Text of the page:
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Sydney’s working-class suburbs hardest hit as pandemic spreads across Australia

In Sydney, Australia’s most populous city, the Delta variant of COVID-19 continues to spread out of control. The working-class suburbs of south-western Sydney are now the epicentre of infections, with their residents bearing the brunt of the criminally-negligent policies of the New South Wales (NSW) state Liberal-National Coalition government.

Gladys Berejiklian (Credit: @GladysB, Twitter)

On June 16, when the virus was first detected in Sydney, the Coalition government refused to implement any form of lockdown for ten days, allowing the Delta variant which is up to three times more contagious than the original version of the virus, to spread across the city.

Infections were initially contained to the affluent eastern suburbs. It was not until the virus had spread throughout Sydney that the government on June 26 issued “stay at home” orders. These do not include the closure of non-essential retail shops, while work from home “guidelines” only apply to those able to, ruling out the vast majority of the workforce.

After creating the conditions for the virus to spread, the Berejiklian government sought to blame the workers and the poor for the worsening outbreak. Without producing a shred of evidence, the premier and other senior ministers claimed that mounting infections were the result of family gatherings and parties, held in violation of lockdown orders in working-class areas such as Fairfield and Liverpool.

The government did next to nothing to make sure its health warnings and limited lockdown measures were translated and communicated in these areas, which include a substantial proportion of immigrant and non-English speaking households. Instead its immediate response was to send an additional 200 police officers, some on horseback, to these areas in a law-and-order “crackdown” on supposed breaches. Residents have likened the response to a “military curfew.”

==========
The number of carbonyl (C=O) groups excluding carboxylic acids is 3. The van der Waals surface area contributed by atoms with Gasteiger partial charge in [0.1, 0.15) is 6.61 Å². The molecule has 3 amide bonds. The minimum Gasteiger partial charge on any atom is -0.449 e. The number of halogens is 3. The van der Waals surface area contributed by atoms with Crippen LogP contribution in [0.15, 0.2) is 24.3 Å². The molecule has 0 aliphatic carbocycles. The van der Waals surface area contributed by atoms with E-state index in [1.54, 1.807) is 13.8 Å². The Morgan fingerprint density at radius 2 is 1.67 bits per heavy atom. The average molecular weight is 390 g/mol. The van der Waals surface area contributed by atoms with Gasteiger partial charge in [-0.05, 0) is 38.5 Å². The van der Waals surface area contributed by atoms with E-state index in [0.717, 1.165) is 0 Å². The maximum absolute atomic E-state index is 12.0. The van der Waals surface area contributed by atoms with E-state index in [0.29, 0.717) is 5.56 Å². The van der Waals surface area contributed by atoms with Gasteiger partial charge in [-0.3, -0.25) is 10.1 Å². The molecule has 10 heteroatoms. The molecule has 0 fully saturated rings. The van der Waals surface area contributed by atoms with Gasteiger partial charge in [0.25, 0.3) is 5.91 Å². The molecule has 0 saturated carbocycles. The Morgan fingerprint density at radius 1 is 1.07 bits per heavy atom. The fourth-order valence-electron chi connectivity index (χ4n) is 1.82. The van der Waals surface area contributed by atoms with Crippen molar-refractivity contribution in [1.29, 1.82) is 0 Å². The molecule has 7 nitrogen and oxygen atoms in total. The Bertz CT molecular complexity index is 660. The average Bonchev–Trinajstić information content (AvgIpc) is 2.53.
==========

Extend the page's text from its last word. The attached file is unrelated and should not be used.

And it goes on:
NSW state Premier Gladys Berejiklian has refused to define which employees are considered “essential,” effectively meaning those who cannot work from home must go to their places of employment. This is despite the government issuing orders for mandatory COVID-19 tests every three-days for residents in Fairfield who work outside of the suburb, and others who work there, in a clear acknowledgement that the virus is being spread in workplaces.

Characteristic of its punitive and intimidating response in these areas, NSW Health issued a statement saying, “Workers must provide evidence of the test upon request by their employer or a police officer.”

Thousands of workers in Fairfield have turned out to be tested this week, queuing for up to seven hours into the night and again in the early hours of the morning, in response to the government directive.

Even as it continued to blame workers for spreading the virus, the government failed to provide adequate resources, creating chaos and producing huge kilometre-long lines of cars at testing centres.

The Fairfield Local Government Area (LGA) is being heavily impacted by the virus. Of the 952 cases of COVID-19 in NSW, the largest number are in the Fairfield LGA, which has reported 368 cases, nearly three times the next highest LGA of Canterbury-Bankstown, which has 115.

The outbreak includes the isolation of nearly 120 staff at Fairfield hospital, after a 24-year-old student tested positive to the virus on June 29. The impact on hospitals continues as medical staff at Liverpool hospital, just 10 kilometres from Fairfield hospital, have been forced into isolation after a pregnant female patient tested positive.

Fairfield, a multi-ethnic working-class area, is the fourth largest LGA in NSW by population, with more than 210,000 residents. According to the most recent 2016 Census, 24 percent speak English at home with more than 75 percent speaking a language other than English. Nearly 60 percent of residents were born overseas, with the most common countries being Vietnam, Iraq and Cambodia.